Myths and Asana
One of the hidden benefits of teacher training is the amount of time we have to study yoga postures (asanas) on more than one level. In classes, we focus mostly on the anatomy and alignment of poses – learning where to put our feet, for example, or which muscles to engage to create these shapes with our bodies – and this is an important part of how we learn postures in teacher training because it creates an environment of safe accessibility for the students.
There is more to these moves than just muscle though. In training, we have time to spend with each of the asanas, and this gives us the chance to understand them on a deeper level. First, we can learn to detect and appreciate the energetic effects that result when we enjoy the physical practice of yoga; and, second, we have the opportunity to investigate the origins of these forms through the mythology that accompanies the long history of the practice. These two factors bring a new dimension to the experience that speaks to the inner work we do in yoga – that of expanding our consciousness to recognize our own connection to the larger forces of the universe. That’s a pretty big undertaking, but the work inward is made easier when we approach it through the vehicle of story.
The power of stories is profound because they help us to understand ourselves and our place in the world using universal themes and metaphors. Myths are those stories we generate to explain the origins of things, or to offer lessons and insights about being a human in this world. They are filled with symbols and allegories, and when we uncover these subtle aspects within the world of yoga postures, we create a closer connection to their purpose which is far greater than lengthening the hamstrings or balancing on the hands.
We can find a wonderful example of this when we look at Bhujangasana or Cobra Pose. This prone backbend is meant to represent a cobra rising up and spreading its hood, and for most of us, this is an image that can evoke some fear. When we examine one of the myths associated with this posture, though, we begin to understand that the snake is a symbol of power and protection.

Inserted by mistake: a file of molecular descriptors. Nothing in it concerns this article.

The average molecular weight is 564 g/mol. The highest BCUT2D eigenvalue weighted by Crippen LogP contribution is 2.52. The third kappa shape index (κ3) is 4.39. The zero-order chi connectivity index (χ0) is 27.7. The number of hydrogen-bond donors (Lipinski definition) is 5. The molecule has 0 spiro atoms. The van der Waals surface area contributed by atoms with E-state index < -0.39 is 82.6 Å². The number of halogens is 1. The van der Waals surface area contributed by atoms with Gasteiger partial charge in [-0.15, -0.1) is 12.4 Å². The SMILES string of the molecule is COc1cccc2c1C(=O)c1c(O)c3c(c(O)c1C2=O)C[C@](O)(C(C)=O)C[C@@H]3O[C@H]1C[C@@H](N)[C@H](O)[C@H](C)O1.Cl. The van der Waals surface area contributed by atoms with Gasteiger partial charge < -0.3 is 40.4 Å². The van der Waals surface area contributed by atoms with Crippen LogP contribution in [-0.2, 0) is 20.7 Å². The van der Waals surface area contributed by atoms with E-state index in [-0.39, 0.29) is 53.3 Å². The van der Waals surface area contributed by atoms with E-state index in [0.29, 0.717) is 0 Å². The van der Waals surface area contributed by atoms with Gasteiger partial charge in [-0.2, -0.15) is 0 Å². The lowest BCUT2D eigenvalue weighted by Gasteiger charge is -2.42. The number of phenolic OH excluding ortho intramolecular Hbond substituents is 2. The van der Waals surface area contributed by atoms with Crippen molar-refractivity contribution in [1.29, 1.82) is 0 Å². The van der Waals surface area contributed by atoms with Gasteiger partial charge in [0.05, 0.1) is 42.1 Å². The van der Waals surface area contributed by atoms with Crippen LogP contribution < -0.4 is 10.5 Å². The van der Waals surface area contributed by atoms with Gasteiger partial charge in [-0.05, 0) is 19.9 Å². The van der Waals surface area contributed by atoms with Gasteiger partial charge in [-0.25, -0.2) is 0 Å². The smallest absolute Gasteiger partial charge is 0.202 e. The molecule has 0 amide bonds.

The story begins as the Buddha is meditating under the Bodhi tree seeking his awakening. After weeks of meditation, his energy becomes so powerful that many animals and creatures gather around him, and among them is the King of Serpents. The rainy season comes, and still the Buddha sits in meditation. Realizing that the heavy rains might disrupt this deep concentration, the king of serpents slithers behind the Buddha and rises up, opening his hood and spreading it like a canopy of protection. Buddha, unaware of the rains, the animals, and even the king of serpents continues his meditation eventually achieving enlightenment.
As we practice Bhujangasana with this story in mind, we come to understand that the snake need not be feared because it is a symbol of our own protective mechanisms. We use our strength to rise up and protect our efforts to grow and fulfill our potential just as the king of the serpents rose up to protect the Buddha as he sought his true nature.
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